Right now, I’m doing a lot to manage my type 2 diabetes. My husband and I take a spin class two times per week, and I’ve also taking up boxing and cardio training to burn some extra calories and build my endurance. We have a long commute home, so we try to spend the time exercising to wait out traffic. I also currently take metformin and meal-time insulin to help me manage my blood sugar. 

What are some of the challenges you think people with type 2 diabetes face? What challenges have you, personally, faced? How did you or are you attempting to overcome them?

One of the biggest challenges is getting people to take you seriously. Sometimes getting a drink at a restaurant means sending it back several times because sugar is added when you’ve asked for it not to be. Or, people think that being picky about your food is just something you’re doing to be difficult and embarrassing. I have to educate friends sometimes to let them know why I’m so picky about my food, and why type 2 diabetes is a serious chronic illness. Most people’s perception is that it’s a lazy person’s disease, or it’s something you cause yourself, but it’s much more to deal with than that.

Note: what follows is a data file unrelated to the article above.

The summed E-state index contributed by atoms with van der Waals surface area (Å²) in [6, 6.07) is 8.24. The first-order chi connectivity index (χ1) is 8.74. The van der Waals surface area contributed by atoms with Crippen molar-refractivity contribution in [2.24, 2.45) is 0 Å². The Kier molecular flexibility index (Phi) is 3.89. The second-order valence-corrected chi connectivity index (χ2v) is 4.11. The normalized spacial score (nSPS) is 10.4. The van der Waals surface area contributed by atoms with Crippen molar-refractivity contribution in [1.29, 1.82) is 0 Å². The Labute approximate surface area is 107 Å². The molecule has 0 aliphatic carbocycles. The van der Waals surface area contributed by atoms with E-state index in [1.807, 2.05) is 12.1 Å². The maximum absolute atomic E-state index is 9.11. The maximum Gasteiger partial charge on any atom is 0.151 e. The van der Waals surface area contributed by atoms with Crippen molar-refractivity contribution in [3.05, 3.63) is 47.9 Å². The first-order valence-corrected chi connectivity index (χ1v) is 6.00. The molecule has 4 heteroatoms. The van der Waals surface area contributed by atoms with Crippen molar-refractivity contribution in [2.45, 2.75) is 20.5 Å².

Let’s switch gears to your blog, The Hangry Woman. You’re a Top-10 diabetes blogger. When did you start your blog and why?

I started my blog, Hangry Woman, originally as a way to talk about my feelings about being diagnosed with type 2 diabetes. Before I started, I never really heard people openly talking about having type 2, and I really felt alone. One of my first posts about it focuses on how upset and lost I felt. It was overall a means of catharsis for me, but as I kept going people would send me encouraging emails, or share that they had felt a similar way. From there, it made me feel like it was up to me to start talking about it openly, and really breaking some of the myths about having type 2 and what that person “looks like.” I also wanted to show that it’s possible to live a positive and healthy life, with some joy.